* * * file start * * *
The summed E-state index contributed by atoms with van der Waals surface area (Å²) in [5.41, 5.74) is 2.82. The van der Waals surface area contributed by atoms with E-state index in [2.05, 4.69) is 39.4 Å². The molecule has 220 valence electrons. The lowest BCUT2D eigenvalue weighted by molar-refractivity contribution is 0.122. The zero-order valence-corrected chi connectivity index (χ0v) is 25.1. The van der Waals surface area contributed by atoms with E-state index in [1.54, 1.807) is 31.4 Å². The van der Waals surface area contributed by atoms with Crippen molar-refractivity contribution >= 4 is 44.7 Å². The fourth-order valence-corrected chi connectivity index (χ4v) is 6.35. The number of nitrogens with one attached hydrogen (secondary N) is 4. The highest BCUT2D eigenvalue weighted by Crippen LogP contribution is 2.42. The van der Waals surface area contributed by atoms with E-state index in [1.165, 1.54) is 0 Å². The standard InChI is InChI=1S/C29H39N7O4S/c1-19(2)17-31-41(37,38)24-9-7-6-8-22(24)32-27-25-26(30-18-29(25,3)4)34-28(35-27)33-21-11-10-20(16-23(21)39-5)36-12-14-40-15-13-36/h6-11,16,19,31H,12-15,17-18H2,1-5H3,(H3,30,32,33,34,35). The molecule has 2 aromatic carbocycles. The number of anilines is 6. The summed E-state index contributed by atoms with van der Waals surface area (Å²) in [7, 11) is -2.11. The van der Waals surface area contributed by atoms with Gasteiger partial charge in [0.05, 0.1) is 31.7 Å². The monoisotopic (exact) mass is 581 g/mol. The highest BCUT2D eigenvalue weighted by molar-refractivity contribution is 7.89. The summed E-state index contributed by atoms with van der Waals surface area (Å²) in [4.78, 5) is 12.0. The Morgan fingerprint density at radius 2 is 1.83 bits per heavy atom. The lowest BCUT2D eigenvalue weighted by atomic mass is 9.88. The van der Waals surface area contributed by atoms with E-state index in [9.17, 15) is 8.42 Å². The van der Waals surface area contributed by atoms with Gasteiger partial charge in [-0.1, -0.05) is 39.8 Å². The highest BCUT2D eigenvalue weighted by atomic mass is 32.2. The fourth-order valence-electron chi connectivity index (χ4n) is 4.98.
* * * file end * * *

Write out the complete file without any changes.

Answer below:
The summed E-state index contributed by atoms with van der Waals surface area (Å²) in [5.41, 5.74) is 2.82. The van der Waals surface area contributed by atoms with E-state index in [2.05, 4.69) is 39.4 Å². The molecule has 220 valence electrons. The lowest BCUT2D eigenvalue weighted by molar-refractivity contribution is 0.122. The zero-order valence-corrected chi connectivity index (χ0v) is 25.1. The van der Waals surface area contributed by atoms with E-state index in [1.54, 1.807) is 31.4 Å². The van der Waals surface area contributed by atoms with Crippen molar-refractivity contribution >= 4 is 44.7 Å². The fourth-order valence-corrected chi connectivity index (χ4v) is 6.35. The number of nitrogens with one attached hydrogen (secondary N) is 4. The highest BCUT2D eigenvalue weighted by Crippen LogP contribution is 2.42. The van der Waals surface area contributed by atoms with E-state index in [1.165, 1.54) is 0 Å². The standard InChI is InChI=1S/C29H39N7O4S/c1-19(2)17-31-41(37,38)24-9-7-6-8-22(24)32-27-25-26(30-18-29(25,3)4)34-28(35-27)33-21-11-10-20(16-23(21)39-5)36-12-14-40-15-13-36/h6-11,16,19,31H,12-15,17-18H2,1-5H3,(H3,30,32,33,34,35). The molecule has 2 aromatic carbocycles. The number of anilines is 6. The summed E-state index contributed by atoms with van der Waals surface area (Å²) in [7, 11) is -2.11. The van der Waals surface area contributed by atoms with Gasteiger partial charge in [0.05, 0.1) is 31.7 Å². The monoisotopic (exact) mass is 581 g/mol. The highest BCUT2D eigenvalue weighted by molar-refractivity contribution is 7.89. The summed E-state index contributed by atoms with van der Waals surface area (Å²) in [4.78, 5) is 12.0. The Morgan fingerprint density at radius 2 is 1.83 bits per heavy atom. The lowest BCUT2D eigenvalue weighted by atomic mass is 9.88. The van der Waals surface area contributed by atoms with E-state index in [9.17, 15) is 8.42 Å². The van der Waals surface area contributed by atoms with Gasteiger partial charge in [-0.1, -0.05) is 39.8 Å². The highest BCUT2D eigenvalue weighted by atomic mass is 32.2. The fourth-order valence-electron chi connectivity index (χ4n) is 4.98.